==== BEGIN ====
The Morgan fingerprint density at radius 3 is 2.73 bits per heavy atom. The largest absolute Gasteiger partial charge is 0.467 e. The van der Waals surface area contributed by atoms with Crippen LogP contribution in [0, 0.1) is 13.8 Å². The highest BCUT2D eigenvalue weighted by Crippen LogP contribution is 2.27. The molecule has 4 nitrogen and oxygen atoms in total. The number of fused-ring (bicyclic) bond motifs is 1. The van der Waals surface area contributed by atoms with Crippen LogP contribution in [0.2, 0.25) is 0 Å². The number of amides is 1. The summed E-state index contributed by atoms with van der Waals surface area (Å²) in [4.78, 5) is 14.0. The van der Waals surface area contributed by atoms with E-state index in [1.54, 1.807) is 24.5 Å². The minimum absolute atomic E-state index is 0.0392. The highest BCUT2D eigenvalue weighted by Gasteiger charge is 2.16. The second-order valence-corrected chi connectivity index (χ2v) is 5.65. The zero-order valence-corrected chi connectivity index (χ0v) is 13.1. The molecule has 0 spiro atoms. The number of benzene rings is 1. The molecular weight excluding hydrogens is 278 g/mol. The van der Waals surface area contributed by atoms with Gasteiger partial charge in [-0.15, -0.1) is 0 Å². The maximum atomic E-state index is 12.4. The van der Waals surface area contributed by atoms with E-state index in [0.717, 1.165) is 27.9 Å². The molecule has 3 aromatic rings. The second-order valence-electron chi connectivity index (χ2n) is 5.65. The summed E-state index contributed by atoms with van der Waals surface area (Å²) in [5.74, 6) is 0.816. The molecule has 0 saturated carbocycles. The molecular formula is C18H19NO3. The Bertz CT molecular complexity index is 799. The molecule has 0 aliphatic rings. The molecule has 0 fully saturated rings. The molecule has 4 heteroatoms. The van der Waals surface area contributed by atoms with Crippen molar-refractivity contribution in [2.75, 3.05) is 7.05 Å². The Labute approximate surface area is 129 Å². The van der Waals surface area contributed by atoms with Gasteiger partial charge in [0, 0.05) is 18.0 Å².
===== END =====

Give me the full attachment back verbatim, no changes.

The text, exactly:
The Morgan fingerprint density at radius 3 is 2.73 bits per heavy atom. The largest absolute Gasteiger partial charge is 0.467 e. The van der Waals surface area contributed by atoms with Crippen LogP contribution in [0, 0.1) is 13.8 Å². The highest BCUT2D eigenvalue weighted by Crippen LogP contribution is 2.27. The molecule has 4 nitrogen and oxygen atoms in total. The number of fused-ring (bicyclic) bond motifs is 1. The van der Waals surface area contributed by atoms with Crippen LogP contribution in [0.2, 0.25) is 0 Å². The number of amides is 1. The summed E-state index contributed by atoms with van der Waals surface area (Å²) in [4.78, 5) is 14.0. The van der Waals surface area contributed by atoms with E-state index in [1.54, 1.807) is 24.5 Å². The minimum absolute atomic E-state index is 0.0392. The highest BCUT2D eigenvalue weighted by Gasteiger charge is 2.16. The second-order valence-corrected chi connectivity index (χ2v) is 5.65. The zero-order valence-corrected chi connectivity index (χ0v) is 13.1. The molecule has 0 spiro atoms. The number of benzene rings is 1. The molecular weight excluding hydrogens is 278 g/mol. The van der Waals surface area contributed by atoms with Gasteiger partial charge in [-0.15, -0.1) is 0 Å². The maximum atomic E-state index is 12.4. The van der Waals surface area contributed by atoms with E-state index in [0.717, 1.165) is 27.9 Å². The molecule has 3 aromatic rings. The second-order valence-electron chi connectivity index (χ2n) is 5.65. The summed E-state index contributed by atoms with van der Waals surface area (Å²) in [5.74, 6) is 0.816. The molecule has 0 saturated carbocycles. The molecular formula is C18H19NO3. The Bertz CT molecular complexity index is 799. The molecule has 0 aliphatic rings. The molecule has 0 fully saturated rings. The molecule has 4 heteroatoms. The van der Waals surface area contributed by atoms with Crippen molar-refractivity contribution in [2.75, 3.05) is 7.05 Å². The Labute approximate surface area is 129 Å². The van der Waals surface area contributed by atoms with Gasteiger partial charge in [0, 0.05) is 18.0 Å².